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How to Compress Rock Vocals Like a Pro

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Some people argue that compression isn't necessary for a good mix. They're wrong.

It's just not that simple. In some lighter genres, yes, that statement would apply. But when it comes to rock music it couldn't be further from the truth.

Rock music needs to sound aggressive. It needs energy. It needs to be LOUD. If you want your rock mixes to sound like rock mixes, you need compression. And that's the truth. Observe any well-know mixer in this genre (Chris Lord-Alge, Andrew Scheps) and you will see that compression is synonymous with rock music.

When it comes to rock music, there is one particular application of compression that's vital: the lead vocals. In most cases the vocals are the most important element of the mix. If the vocals sound wrong, the mix will sound wrong. It's the focal point of the entire song for most listeners. Get the vocal mix right, and everything else will fall into place.

In this tutorial I'll show you how to compress rock vocals to sound punchy, aggressive and full of energy. 

Why You Should Use Compression on Vocals

Before I move onto strategy and the simple three-step process, let's take a step back. Consider the goal. Consider what it is you're aiming to achieve with compression.

There are two distinct reasons why you need compression in your mixes, and both apply here. The first reason is to control tone, and the second reason is to control dynamics.

A vocal microphone
A vocal microphone

Controlling Tone

Compression is synonymous with rock music because of it's tone shaping abilities. By varying the attack time on the compressor you can radically change the tone of a vocal.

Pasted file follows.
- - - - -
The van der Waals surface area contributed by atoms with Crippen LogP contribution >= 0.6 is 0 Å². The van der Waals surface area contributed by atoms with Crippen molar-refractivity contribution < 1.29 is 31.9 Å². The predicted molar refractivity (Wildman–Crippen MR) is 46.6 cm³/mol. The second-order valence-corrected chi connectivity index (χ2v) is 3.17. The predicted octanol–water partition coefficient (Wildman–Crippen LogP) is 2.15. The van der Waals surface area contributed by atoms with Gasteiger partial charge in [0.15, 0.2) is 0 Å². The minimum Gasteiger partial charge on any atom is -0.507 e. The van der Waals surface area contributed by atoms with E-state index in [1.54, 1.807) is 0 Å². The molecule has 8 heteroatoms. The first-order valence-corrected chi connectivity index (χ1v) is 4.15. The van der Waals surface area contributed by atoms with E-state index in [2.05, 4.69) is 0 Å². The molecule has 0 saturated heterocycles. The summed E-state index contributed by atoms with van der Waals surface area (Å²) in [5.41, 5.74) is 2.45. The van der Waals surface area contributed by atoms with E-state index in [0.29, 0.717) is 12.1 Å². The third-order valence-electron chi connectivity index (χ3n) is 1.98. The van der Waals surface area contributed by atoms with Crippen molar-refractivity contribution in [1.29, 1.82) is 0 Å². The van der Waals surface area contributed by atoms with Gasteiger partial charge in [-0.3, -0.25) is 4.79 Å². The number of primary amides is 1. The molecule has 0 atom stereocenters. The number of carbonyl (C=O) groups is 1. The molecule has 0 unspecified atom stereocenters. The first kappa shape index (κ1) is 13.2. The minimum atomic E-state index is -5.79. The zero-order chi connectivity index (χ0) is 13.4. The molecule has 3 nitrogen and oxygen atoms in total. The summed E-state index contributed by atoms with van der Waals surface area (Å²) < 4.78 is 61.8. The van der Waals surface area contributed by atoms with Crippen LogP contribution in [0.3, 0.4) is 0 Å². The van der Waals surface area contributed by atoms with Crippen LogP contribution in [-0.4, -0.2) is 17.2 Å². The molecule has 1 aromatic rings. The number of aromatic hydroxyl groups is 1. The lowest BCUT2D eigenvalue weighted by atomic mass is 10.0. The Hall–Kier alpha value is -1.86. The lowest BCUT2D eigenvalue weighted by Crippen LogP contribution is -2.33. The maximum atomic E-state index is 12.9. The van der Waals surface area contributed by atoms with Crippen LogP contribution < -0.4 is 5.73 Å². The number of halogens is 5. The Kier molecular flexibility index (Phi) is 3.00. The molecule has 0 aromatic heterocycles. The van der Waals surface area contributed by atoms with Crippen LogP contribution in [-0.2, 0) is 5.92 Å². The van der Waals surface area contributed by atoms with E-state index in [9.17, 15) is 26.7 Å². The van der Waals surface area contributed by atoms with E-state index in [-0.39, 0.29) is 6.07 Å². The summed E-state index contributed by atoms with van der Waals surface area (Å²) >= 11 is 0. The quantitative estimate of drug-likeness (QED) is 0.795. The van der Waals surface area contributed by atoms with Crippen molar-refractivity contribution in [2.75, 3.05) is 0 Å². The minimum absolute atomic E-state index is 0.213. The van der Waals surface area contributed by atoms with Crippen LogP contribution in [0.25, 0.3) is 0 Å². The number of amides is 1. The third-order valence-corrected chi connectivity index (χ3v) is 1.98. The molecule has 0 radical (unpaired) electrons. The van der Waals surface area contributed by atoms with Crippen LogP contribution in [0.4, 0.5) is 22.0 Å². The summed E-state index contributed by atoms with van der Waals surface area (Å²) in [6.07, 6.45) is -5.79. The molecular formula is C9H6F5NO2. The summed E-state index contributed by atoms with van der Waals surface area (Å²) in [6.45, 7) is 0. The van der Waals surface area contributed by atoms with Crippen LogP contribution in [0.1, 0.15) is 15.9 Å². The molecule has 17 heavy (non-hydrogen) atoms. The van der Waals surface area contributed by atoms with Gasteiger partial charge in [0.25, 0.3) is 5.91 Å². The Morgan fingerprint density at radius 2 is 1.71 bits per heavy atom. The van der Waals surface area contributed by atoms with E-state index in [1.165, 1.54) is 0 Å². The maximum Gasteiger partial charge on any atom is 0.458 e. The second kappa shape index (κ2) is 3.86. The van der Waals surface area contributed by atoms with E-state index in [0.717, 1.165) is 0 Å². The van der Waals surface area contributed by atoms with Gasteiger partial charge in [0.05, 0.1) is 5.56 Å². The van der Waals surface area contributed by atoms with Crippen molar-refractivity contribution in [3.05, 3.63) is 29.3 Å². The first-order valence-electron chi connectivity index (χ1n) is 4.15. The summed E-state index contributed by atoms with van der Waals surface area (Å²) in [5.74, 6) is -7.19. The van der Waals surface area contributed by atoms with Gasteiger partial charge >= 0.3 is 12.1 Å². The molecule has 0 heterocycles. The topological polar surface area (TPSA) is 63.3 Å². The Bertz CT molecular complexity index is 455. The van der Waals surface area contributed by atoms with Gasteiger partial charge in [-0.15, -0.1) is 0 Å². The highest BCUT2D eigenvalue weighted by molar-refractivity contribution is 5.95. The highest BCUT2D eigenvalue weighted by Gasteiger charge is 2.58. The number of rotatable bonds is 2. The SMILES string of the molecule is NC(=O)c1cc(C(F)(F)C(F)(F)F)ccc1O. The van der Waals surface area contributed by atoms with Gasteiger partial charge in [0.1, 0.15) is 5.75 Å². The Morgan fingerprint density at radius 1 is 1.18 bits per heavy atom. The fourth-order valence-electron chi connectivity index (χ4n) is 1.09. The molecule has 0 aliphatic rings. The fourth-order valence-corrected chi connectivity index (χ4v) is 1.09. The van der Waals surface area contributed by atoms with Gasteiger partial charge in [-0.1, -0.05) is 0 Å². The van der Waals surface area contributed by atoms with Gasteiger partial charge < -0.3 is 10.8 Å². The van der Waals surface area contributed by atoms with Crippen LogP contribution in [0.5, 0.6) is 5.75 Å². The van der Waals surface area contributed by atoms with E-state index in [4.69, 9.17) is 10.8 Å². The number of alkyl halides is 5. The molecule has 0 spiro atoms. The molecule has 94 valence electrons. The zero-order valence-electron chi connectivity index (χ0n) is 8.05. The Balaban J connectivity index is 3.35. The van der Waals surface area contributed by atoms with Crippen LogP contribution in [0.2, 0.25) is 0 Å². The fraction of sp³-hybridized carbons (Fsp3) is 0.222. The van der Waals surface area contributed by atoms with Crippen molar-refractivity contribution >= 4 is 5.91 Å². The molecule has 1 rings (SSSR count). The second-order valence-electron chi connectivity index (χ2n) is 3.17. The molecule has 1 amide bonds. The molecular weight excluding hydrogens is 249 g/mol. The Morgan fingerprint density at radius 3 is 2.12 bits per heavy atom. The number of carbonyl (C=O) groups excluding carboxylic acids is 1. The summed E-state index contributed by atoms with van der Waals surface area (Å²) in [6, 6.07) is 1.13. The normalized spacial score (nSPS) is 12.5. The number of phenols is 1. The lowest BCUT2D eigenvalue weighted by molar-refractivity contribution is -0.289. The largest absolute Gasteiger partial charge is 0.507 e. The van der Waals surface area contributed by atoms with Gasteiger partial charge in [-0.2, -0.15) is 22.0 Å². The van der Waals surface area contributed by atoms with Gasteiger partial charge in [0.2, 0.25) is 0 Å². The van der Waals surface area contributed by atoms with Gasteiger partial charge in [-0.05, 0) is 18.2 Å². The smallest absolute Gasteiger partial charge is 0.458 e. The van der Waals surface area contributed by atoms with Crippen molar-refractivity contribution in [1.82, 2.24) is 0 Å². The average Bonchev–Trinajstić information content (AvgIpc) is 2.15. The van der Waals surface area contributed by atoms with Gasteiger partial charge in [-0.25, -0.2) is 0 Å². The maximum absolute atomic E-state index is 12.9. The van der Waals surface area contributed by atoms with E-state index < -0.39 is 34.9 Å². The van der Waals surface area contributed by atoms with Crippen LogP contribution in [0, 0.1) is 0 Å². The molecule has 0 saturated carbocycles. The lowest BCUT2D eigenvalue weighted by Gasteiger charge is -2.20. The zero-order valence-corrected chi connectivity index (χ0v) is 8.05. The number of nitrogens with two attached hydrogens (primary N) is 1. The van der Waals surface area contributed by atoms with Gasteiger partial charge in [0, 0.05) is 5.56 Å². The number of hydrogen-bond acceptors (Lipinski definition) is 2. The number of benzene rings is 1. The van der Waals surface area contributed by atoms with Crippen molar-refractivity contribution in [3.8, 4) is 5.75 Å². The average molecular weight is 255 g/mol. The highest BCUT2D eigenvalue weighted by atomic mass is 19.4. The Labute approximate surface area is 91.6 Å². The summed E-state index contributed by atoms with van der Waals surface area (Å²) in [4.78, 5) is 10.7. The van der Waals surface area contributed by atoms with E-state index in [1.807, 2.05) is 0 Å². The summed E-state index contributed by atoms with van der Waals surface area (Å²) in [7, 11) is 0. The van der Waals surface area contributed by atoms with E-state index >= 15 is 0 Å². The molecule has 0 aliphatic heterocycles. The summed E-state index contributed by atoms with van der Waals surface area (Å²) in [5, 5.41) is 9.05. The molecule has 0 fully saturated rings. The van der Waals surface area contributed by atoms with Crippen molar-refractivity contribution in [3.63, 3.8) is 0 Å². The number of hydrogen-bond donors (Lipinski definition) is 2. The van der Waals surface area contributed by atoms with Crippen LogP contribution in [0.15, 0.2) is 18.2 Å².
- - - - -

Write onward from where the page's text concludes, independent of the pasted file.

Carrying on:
By using a fast attack time you'll clamp down on the transient (the onset of each word). This has the effect of making the vocal sound thick and heavy. By clamping down on the transient, you're essentially reducing the aggression and attack of every word.

In some genres, this might be desirable. Be careful, though. Using a fast attack time can easily lead to an over-compressed, lifeless vocal. In rock music this is the opposite of what you want.

Instead, by using a slow attack time, you'll clamp down on the vocal while leaving the transient and the attack of every word intact. The more you clamp down with the compressor the louder the transients appear to be, as they are slipping through the compressor before it has time to react.

Think of attack time as controlling attack amount. As you move the attack knob from fast to slow, you're turning up the attack and aggression of the vocal. 

When mixing rock music, use slow attack times to add energy to the vocal. This has another hidden benefit: the vocal will now poke through the mix more easily, as the transients now appear to be louder. 

Controlling Dynamics

There is another reason why compressing vocals is vital. As the focal point of the song, the vocal needs to be loud and clear. In most cases, you want every lyric to be audible.